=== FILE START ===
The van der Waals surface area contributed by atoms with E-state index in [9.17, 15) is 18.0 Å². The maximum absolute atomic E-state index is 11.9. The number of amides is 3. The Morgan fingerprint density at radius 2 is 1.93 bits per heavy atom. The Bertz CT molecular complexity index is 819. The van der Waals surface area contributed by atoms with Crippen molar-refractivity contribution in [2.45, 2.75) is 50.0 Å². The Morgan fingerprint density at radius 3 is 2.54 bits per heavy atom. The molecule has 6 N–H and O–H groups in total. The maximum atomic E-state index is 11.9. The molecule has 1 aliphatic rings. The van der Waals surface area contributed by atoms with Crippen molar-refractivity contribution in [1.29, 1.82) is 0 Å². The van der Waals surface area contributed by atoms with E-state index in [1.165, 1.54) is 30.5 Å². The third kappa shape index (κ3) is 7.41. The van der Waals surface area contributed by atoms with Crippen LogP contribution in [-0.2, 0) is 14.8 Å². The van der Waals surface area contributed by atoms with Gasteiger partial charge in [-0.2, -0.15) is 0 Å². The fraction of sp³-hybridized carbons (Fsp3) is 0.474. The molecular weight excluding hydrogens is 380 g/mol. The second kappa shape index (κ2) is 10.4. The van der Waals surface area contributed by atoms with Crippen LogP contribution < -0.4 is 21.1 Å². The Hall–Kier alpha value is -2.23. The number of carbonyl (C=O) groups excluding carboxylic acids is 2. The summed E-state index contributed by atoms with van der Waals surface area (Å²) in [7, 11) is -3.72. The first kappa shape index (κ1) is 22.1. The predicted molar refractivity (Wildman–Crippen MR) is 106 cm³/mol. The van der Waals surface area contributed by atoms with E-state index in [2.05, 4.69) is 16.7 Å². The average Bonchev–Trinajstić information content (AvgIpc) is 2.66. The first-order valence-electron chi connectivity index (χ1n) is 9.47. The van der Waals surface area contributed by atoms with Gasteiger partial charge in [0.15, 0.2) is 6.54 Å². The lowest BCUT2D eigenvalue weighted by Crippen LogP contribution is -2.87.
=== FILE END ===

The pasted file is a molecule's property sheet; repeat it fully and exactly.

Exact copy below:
The van der Waals surface area contributed by atoms with E-state index in [9.17, 15) is 18.0 Å². The maximum absolute atomic E-state index is 11.9. The number of amides is 3. The Morgan fingerprint density at radius 2 is 1.93 bits per heavy atom. The Bertz CT molecular complexity index is 819. The van der Waals surface area contributed by atoms with Crippen molar-refractivity contribution in [2.45, 2.75) is 50.0 Å². The Morgan fingerprint density at radius 3 is 2.54 bits per heavy atom. The molecule has 6 N–H and O–H groups in total. The maximum atomic E-state index is 11.9. The molecule has 1 aliphatic rings. The van der Waals surface area contributed by atoms with Crippen molar-refractivity contribution in [1.29, 1.82) is 0 Å². The van der Waals surface area contributed by atoms with E-state index in [1.165, 1.54) is 30.5 Å². The third kappa shape index (κ3) is 7.41. The van der Waals surface area contributed by atoms with Crippen LogP contribution in [-0.2, 0) is 14.8 Å². The van der Waals surface area contributed by atoms with Gasteiger partial charge in [-0.2, -0.15) is 0 Å². The fraction of sp³-hybridized carbons (Fsp3) is 0.474. The molecular weight excluding hydrogens is 380 g/mol. The second kappa shape index (κ2) is 10.4. The van der Waals surface area contributed by atoms with Crippen LogP contribution < -0.4 is 21.1 Å². The Hall–Kier alpha value is -2.23. The number of carbonyl (C=O) groups excluding carboxylic acids is 2. The summed E-state index contributed by atoms with van der Waals surface area (Å²) in [7, 11) is -3.72. The first kappa shape index (κ1) is 22.1. The predicted molar refractivity (Wildman–Crippen MR) is 106 cm³/mol. The van der Waals surface area contributed by atoms with E-state index in [2.05, 4.69) is 16.7 Å². The average Bonchev–Trinajstić information content (AvgIpc) is 2.66. The first-order valence-electron chi connectivity index (χ1n) is 9.47. The van der Waals surface area contributed by atoms with Gasteiger partial charge in [0.15, 0.2) is 6.54 Å². The lowest BCUT2D eigenvalue weighted by Crippen LogP contribution is -2.87.